REVIEW: LOGAN LUCKY
Running Length: 119 minutes
Release Date: 25th August 2017
Directed by: Steven Soderbergh
Cast: Channing Tatum, Adam Driver, Daniel Craig, Riley Keough
Written by: Rebecca Blunt
Cinematography: Steven Soderbergh
Four years is pretty lame as retirements go. Some directors take that long between projects. In fairness, when Steven Soderbergh announced that he was hanging up his spurs back in 2013, nobody really believed him. After completing Behind the Candelabra for HBO, the Oscar-winning director had become exhausted with the endless financial hoop-jumping and with some of the more mundane aspects of filmmaking. During his sabbatical, Soderbergh dabbled in TV (The Knick), recut some classic movies and did a bit of blogging. Somewhere along the way he rediscovered his mojo. The subgenre heist Logan Lucky marks Soderbergh’s return to mass-market filmmaking. And it’s everything we could have hoped for.
A “come in and close the door” talk with his foreman sees blue collar Jimmy Logan (Channing Tatum) losing his mining job. Brother Clyde (Adam Driver) has returned from two tours in Afghanistan without an arm and convinced that the Logan clan is cursed with pan-generational bad luck. Jimmy’s vindictive ex (Katie Holmes) wants to up sticks with his daughter and move to a better life across the state. In need of some swift supplemental income, Jimmy plans to rob the vault beneath the Charlotte Nascar racetrack. The Logans enlist the help of psychotic safecracker Joe Bang (Daniel Craig), who in turn enlists the help of his two idiot brothers (“All the Twitters. I know ’em”). But before Bang can put his expertise, glue and Gummi Bears to work, he must first break out of prison. And back in again before anyone notices.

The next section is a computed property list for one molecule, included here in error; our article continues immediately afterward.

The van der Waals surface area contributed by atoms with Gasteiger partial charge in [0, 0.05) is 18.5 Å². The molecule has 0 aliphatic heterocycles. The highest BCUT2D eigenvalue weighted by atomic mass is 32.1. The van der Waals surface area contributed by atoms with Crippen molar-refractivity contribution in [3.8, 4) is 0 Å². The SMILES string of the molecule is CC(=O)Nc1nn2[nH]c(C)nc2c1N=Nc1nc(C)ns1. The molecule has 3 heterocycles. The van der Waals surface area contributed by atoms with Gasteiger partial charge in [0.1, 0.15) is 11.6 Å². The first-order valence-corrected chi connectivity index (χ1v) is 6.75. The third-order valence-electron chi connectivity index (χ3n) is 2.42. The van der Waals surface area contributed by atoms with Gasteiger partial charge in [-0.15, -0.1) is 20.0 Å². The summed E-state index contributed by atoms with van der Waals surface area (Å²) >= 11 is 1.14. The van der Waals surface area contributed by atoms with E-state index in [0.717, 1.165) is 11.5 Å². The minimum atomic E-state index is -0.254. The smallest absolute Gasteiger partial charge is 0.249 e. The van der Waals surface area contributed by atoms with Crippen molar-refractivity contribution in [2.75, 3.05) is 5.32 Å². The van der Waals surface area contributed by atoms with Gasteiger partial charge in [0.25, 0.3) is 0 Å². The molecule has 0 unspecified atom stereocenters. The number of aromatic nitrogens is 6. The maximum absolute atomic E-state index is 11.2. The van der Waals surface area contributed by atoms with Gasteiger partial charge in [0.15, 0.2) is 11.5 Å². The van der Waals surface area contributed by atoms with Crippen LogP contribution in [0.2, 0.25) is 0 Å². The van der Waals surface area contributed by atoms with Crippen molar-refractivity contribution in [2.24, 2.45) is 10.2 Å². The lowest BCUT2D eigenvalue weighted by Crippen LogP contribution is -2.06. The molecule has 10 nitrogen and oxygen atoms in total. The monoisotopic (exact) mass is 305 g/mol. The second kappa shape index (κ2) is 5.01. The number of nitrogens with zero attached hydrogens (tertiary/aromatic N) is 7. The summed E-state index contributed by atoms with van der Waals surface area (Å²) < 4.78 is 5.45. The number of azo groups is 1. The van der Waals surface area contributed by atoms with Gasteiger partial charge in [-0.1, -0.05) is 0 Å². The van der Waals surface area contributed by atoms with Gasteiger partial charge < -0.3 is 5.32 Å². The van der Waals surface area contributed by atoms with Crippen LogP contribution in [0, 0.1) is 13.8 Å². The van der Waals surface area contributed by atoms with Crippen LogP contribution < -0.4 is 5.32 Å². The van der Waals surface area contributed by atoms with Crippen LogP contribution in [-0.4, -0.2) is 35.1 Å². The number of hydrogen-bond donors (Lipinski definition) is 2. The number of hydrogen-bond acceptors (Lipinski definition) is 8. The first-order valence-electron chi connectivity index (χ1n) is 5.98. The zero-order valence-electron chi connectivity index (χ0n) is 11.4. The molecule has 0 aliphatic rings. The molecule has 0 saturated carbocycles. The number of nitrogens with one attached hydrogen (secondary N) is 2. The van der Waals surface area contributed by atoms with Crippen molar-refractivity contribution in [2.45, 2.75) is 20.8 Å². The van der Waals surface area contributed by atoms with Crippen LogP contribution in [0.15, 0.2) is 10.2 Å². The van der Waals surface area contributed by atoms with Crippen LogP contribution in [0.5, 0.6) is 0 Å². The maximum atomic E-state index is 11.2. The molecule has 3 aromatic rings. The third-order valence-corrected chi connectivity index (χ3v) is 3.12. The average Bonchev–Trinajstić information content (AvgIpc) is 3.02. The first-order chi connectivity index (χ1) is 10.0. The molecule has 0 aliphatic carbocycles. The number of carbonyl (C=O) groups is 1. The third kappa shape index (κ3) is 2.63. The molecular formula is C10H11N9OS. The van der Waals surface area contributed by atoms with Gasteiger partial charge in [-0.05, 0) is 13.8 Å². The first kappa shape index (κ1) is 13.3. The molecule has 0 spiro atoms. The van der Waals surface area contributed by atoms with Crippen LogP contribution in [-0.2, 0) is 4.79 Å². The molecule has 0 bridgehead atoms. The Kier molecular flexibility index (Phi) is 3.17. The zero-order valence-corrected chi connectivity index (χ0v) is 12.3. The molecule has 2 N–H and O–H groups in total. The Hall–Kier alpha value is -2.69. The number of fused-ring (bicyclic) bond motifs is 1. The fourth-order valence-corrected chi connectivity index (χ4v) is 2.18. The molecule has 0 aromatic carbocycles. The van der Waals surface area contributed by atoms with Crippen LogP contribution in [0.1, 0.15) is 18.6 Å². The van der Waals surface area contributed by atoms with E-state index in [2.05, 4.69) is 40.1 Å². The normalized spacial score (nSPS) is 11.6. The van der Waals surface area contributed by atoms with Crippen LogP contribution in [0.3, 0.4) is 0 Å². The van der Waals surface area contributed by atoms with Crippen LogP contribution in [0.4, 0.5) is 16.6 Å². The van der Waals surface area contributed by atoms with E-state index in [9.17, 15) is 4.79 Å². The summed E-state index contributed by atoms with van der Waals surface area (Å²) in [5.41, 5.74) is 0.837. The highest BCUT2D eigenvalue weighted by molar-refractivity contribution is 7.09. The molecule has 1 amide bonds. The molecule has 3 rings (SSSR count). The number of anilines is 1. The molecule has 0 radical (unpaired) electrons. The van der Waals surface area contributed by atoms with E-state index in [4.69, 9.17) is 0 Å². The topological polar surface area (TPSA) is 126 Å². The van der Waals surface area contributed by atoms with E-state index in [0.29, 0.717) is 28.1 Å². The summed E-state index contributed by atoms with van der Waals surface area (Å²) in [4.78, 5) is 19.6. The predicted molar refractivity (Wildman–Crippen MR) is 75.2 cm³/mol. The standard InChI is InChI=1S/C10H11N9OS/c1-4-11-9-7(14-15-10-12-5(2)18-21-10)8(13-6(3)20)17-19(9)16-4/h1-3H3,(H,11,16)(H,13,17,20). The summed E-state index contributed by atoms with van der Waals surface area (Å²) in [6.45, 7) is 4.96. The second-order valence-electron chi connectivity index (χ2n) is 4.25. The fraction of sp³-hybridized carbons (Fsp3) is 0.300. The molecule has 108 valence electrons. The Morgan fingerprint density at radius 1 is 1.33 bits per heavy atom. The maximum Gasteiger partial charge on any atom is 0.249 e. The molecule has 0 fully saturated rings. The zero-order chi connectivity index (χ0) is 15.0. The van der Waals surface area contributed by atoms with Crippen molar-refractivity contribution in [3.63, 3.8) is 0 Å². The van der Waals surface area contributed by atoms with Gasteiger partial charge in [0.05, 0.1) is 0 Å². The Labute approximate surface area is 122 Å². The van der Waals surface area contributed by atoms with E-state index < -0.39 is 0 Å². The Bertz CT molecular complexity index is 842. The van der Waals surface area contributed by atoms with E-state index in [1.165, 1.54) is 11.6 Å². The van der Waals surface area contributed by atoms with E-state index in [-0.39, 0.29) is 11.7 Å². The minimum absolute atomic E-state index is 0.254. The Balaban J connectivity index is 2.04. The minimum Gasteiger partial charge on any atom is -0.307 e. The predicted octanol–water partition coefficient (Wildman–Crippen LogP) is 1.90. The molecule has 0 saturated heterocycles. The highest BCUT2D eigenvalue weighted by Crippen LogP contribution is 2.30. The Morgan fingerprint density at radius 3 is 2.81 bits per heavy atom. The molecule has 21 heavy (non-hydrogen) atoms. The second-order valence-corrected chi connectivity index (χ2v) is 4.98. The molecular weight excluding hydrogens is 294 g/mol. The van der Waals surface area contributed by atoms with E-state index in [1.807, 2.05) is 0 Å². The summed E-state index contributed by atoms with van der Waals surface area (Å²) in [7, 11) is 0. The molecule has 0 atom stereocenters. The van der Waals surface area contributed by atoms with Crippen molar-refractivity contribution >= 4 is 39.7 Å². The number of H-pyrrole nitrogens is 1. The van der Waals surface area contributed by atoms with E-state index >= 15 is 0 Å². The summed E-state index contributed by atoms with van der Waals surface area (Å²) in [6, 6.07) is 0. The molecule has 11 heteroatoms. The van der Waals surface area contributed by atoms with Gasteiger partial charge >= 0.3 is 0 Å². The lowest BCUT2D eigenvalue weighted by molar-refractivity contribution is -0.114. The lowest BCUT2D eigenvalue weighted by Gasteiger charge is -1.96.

Yes, Logan Lucky is another heist movie from the director of the Ocean’s trilogy (Soderbergh gets the “Ocean’s 7-11” joke in before some sarky film critic has the chance).
There’s a down-at-heel aesthetic and grass roots grittiness here that is the antithesis of the George Clooney/Brad Pitt sleekness. If the characters of Raising Arizona performed Ocean’s Eleven, it would look like Logan Lucky. The Logans’ brand of Southern smart bears more than a hint of Marge Gunderson’s Minnesota nice. Jimmy and Clyde may seem dumb as a bag of squirrels on the surface, but there’s a savvy streak buried underneath.
Each member of the ensemble cast shows off a surprising (and in some cases untapped) flair for comic timing. Soderbergh has drawn from a pool of actors that look interesting rather than “screen” pretty. Craig is obviously having a ball – all camp enunciation and crap tattoos – and enjoying some time off from Bond. Tatum is noticeably doughier around the edges since his Magic Mike days, and Driver’s deadpan delivery fits the Coen-esque dialogue perfectly. Like Hell or High Water with jokes, Rebecca Blunt’s script is a Black List-worthy delight (It’s possible that the previously unheard of Blunt is another of Soderbergh’s many pseudonyms).
On the other side of the coin is Seth McFarlane; a silly, irrelevant misstep doing Dick Van Dyke dressed as Thriller-era Michael Jackson. A saggy middle spends a little too much time on the “how” technicalities of the heist at the expense of story and character. But just as things look like they’re reaching a predictable conclusion Soderbergh switches gears and narrative structures. The final 30 minutes is where the magician reveals the misdirection that made the trick possible.
Logan Lucky feels like reconnecting with an old friend and instantly falling back into familiar patterns. It’s a low-brow blast of pure entertainment. Soderbergh’s easygoing brand of gratification has been sorely missed. It’s good to have him back.